folder is created to contain the help pages generated from the documentation assemblies. By adding an additional content entry that copies from a source path in your project to one of the stock paths above, you can replace the default entry of the same name. For example, I have customized the style sheet to modify the default font size, remove the indent from code blocks, and add underlines on hyperlinks when the mouse hovers over them. To copy in the custom style sheet, I can add an additional content entry similar to the following:
property allows you to define where the additional content items appear in the table of content. By default, they will appear above the namespaces. By setting this property to BelowNamespaces
, you can make the items appear below the namespace entries in the table of content.
The language resource files are located in a sub-folder beneath the .\LanguageResources
folder in the installation location for the Sandcastle Help File Builder. The sub-folders are named using the value returned by the
property (i.e. en-US, fr-FR, de-DE). There are three XML files:
- reference_content.xml contains titles for the various class library parts, filter text, and alternate image text.
- shared_content.xml contains paths to the shared content (art, scripts, and style sheets), code section labels, and customizable text for the header and footer in each page.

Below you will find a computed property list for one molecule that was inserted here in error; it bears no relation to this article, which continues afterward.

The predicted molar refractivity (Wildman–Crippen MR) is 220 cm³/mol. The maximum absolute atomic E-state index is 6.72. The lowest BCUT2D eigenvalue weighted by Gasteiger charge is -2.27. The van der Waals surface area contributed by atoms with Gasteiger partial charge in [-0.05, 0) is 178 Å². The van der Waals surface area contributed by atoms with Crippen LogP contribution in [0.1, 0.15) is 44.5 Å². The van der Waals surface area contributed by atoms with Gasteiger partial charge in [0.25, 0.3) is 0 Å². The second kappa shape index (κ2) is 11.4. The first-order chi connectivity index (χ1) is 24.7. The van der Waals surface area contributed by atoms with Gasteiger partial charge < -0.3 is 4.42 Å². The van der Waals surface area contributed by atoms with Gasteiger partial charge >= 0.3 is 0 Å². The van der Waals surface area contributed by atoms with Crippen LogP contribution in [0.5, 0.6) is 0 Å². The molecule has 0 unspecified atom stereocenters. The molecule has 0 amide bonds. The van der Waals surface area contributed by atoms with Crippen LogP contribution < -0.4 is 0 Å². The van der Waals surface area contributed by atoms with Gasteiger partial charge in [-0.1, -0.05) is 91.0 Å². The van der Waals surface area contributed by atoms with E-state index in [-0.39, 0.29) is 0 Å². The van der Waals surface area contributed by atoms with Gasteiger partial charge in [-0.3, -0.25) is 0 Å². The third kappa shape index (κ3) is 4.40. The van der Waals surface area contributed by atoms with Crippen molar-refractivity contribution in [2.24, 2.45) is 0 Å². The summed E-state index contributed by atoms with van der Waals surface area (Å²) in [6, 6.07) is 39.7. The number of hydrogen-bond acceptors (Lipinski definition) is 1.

- syntax_content.xml contains some programming language limitation messages.
To create resource files for a new language, create a new folder beneath the .\LanguageResource
folder and name it using the culture name as described above. If you are not sure what to name the folder, go to the Locale Identifier Constants and Strings
MSDN topic and locate the locale that you need. The locale name column contains the value to use for the folder name. Once the folder is created, copy the three files from the .\en-US
folder and modify the text for your selected language. If people are kind enough to supply additional translated files, I'll add them to a later release.
How the files are encoded is very important if they contain extended characters. To ensure that the help file builder and the Sandcastle tools properly interpret the encoding within the files, it is best to save the files such that they contain byte order marks at the start of the file for Unicode encoded formats as well as an XML header tag that specifies the correct encoding. In the absence of byte order marks, the encoding in the XML header tag ensures that the file is still interpreted correctly. The supplied default language resource files contain examples of this.
When using entities to represent special characters in the XML language resource files or in the header text, copyright text, etc, use the numeric form rather than the name form as the XML parser will not recognize them and will throw an exception. For example, if you specify
Ä (Latin capital letter A with diaeresis) an exception will be generated. To fix it, use the numeric form instead (
Ä). This also applies for symbols such as
© in the copyright text. Instead, you should use
© to get the copyright symbol.
The text for the preliminary documentation warning, header text, footer text, feedback e-mail note, and the layout of the copyright text can be customized by modifying the entries in the shared_content.xml
file. Note that this file is language-specific and you will have to modify the entries for each language that you support. The following entries are available:
- The header entry controls the header text. By default, only the
Preliminary substitution tags are listed in here.